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Ann Surg. 2008 Apr;247(4):666-73. doi: 10.1097/SLA.0b013e31816a747a.

Changing paradigm in the management of hepatocellular carcinoma improves the survival benefit of early detection by screening.

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Department of Surgery, University of Hong Kong Medical Centre, Hong Kong, China.



To evaluate the impact of improved surgical management of hepatocellular carcinoma (HCC) on the survival of patients with screened HCC.


It is unclear whether the advent of new treatment modalities such as liver transplantation and radiofrequency ablation (RFA) in recent years have improved the long-term survival in patients with HCC detected by screening.


A prospective database of 1366 patients with known chronic hepatitis B or C virus infection diagnosed with HCC either by screening or symptomatic presentation from January 1991 to December 2004 was reviewed. The long-term survival of HCC patients in the screened and symptomatic groups was compared. The management and survival of patients in two 7-year periods (1991-1997 vs. 1998-2004) were further compared.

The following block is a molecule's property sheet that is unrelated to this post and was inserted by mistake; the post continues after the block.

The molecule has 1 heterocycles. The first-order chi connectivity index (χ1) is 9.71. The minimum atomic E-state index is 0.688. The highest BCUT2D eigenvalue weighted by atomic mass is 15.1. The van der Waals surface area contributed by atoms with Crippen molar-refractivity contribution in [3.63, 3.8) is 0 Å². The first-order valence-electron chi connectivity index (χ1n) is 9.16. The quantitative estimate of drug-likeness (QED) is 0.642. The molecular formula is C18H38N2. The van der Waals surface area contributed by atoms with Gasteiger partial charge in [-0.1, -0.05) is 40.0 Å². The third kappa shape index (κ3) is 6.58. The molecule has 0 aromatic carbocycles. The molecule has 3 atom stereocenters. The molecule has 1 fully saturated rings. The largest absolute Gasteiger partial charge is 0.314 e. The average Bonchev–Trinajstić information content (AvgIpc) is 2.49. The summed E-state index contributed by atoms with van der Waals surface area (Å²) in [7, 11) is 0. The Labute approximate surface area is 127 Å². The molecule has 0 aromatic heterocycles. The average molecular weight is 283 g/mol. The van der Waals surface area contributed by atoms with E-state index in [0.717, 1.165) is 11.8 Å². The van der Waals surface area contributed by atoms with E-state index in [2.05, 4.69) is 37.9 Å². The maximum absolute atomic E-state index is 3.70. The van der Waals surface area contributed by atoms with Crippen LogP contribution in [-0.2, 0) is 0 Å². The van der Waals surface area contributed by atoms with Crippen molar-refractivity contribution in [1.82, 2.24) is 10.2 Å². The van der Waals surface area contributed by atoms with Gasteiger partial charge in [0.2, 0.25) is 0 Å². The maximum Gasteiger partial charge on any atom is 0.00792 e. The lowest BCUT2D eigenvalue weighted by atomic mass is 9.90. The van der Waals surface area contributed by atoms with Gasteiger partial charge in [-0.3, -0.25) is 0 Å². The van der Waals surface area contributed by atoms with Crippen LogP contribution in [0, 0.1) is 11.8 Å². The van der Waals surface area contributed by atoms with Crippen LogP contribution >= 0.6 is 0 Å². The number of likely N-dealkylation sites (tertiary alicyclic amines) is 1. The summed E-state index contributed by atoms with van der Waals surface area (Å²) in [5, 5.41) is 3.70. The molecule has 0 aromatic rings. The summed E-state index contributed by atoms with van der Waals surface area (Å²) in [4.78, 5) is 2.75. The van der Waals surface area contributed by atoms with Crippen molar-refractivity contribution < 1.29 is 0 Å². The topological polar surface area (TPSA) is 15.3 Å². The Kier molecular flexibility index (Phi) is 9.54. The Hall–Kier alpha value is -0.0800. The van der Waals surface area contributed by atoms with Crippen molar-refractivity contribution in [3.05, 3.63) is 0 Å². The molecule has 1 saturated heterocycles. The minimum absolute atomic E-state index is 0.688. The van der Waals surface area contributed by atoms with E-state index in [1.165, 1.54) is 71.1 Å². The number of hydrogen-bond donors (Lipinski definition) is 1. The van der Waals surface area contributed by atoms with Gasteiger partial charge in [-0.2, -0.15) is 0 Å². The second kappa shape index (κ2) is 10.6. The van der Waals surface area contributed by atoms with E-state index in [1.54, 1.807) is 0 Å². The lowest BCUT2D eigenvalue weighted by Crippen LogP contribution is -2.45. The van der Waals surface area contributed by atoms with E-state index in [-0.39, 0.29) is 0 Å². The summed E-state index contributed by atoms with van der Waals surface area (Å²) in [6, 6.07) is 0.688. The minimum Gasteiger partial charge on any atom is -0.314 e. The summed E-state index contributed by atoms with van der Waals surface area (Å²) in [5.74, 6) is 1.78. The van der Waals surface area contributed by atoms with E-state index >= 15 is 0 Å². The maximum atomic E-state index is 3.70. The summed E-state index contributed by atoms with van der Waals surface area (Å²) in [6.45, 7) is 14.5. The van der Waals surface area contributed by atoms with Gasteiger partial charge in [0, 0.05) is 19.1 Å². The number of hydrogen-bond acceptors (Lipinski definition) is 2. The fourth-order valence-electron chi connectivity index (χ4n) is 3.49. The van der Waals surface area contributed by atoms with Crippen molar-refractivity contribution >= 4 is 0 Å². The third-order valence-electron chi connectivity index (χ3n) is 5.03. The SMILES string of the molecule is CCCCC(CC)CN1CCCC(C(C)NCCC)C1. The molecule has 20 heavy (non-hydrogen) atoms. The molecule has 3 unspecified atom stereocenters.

Long-term survival was significantly better in the screened group than in the symptomatic group (median survival 61.9 vs. 11.5 months, P < 0.001). The proportion of patients with curative treatment increased from 50.5% in the first period to 67.8% in the second period in the screened group, but there was no significant change in the symptomatic group. Improved long-term survival was observed in patients with HCC detected by screening and treated in the second period compared with the first period (median survival 68.5 vs. 38.7 months, P = 0.022), but no significant improvement was observed for symptomatic patients.


Survival of patients with HCC detected by screening has improved in recent years due to increased chance of curative treatment with the advent of liver transplantation and RFA.

[Indexed for MEDLINE]

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